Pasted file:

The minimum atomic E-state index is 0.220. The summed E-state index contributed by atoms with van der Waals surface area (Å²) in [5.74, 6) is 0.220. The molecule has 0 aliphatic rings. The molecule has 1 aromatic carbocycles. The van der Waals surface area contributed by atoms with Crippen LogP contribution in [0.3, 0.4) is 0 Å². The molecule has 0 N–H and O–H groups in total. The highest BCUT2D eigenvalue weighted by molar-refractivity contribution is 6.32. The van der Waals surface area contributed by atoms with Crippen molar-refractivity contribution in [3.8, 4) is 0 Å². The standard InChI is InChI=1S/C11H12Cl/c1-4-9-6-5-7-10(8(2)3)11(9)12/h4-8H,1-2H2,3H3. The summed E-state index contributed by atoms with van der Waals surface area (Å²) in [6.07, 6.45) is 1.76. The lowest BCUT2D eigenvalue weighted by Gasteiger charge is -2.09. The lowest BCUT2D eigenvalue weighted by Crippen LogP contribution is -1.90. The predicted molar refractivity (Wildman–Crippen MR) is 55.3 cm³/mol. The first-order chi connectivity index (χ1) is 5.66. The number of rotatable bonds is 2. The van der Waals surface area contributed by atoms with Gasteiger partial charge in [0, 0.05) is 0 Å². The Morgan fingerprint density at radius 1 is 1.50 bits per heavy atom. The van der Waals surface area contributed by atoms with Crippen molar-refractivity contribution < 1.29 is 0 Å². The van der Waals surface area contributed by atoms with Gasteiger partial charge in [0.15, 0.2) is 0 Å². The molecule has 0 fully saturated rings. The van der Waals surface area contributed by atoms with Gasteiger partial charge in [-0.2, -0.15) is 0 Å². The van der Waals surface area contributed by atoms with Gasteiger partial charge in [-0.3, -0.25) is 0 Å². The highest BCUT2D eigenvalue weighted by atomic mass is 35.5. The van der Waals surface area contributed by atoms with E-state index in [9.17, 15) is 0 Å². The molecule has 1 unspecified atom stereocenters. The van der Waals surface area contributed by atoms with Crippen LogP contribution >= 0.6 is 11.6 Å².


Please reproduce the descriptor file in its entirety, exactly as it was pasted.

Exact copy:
The minimum atomic E-state index is 0.220. The summed E-state index contributed by atoms with van der Waals surface area (Å²) in [5.74, 6) is 0.220. The molecule has 0 aliphatic rings. The molecule has 1 aromatic carbocycles. The van der Waals surface area contributed by atoms with Crippen LogP contribution in [0.3, 0.4) is 0 Å². The molecule has 0 N–H and O–H groups in total. The highest BCUT2D eigenvalue weighted by molar-refractivity contribution is 6.32. The van der Waals surface area contributed by atoms with Crippen molar-refractivity contribution in [3.8, 4) is 0 Å². The standard InChI is InChI=1S/C11H12Cl/c1-4-9-6-5-7-10(8(2)3)11(9)12/h4-8H,1-2H2,3H3. The summed E-state index contributed by atoms with van der Waals surface area (Å²) in [6.07, 6.45) is 1.76. The lowest BCUT2D eigenvalue weighted by Gasteiger charge is -2.09. The lowest BCUT2D eigenvalue weighted by Crippen LogP contribution is -1.90. The predicted molar refractivity (Wildman–Crippen MR) is 55.3 cm³/mol. The first-order chi connectivity index (χ1) is 5.66. The number of rotatable bonds is 2. The van der Waals surface area contributed by atoms with Gasteiger partial charge in [0, 0.05) is 0 Å². The Morgan fingerprint density at radius 1 is 1.50 bits per heavy atom. The van der Waals surface area contributed by atoms with Crippen molar-refractivity contribution < 1.29 is 0 Å². The van der Waals surface area contributed by atoms with Gasteiger partial charge in [0.15, 0.2) is 0 Å². The molecule has 0 fully saturated rings. The van der Waals surface area contributed by atoms with Gasteiger partial charge in [-0.2, -0.15) is 0 Å². The van der Waals surface area contributed by atoms with Gasteiger partial charge in [-0.3, -0.25) is 0 Å². The highest BCUT2D eigenvalue weighted by atomic mass is 35.5. The van der Waals surface area contributed by atoms with E-state index in [9.17, 15) is 0 Å². The molecule has 1 unspecified atom stereocenters. The van der Waals surface area contributed by atoms with Crippen LogP contribution >= 0.6 is 11.6 Å².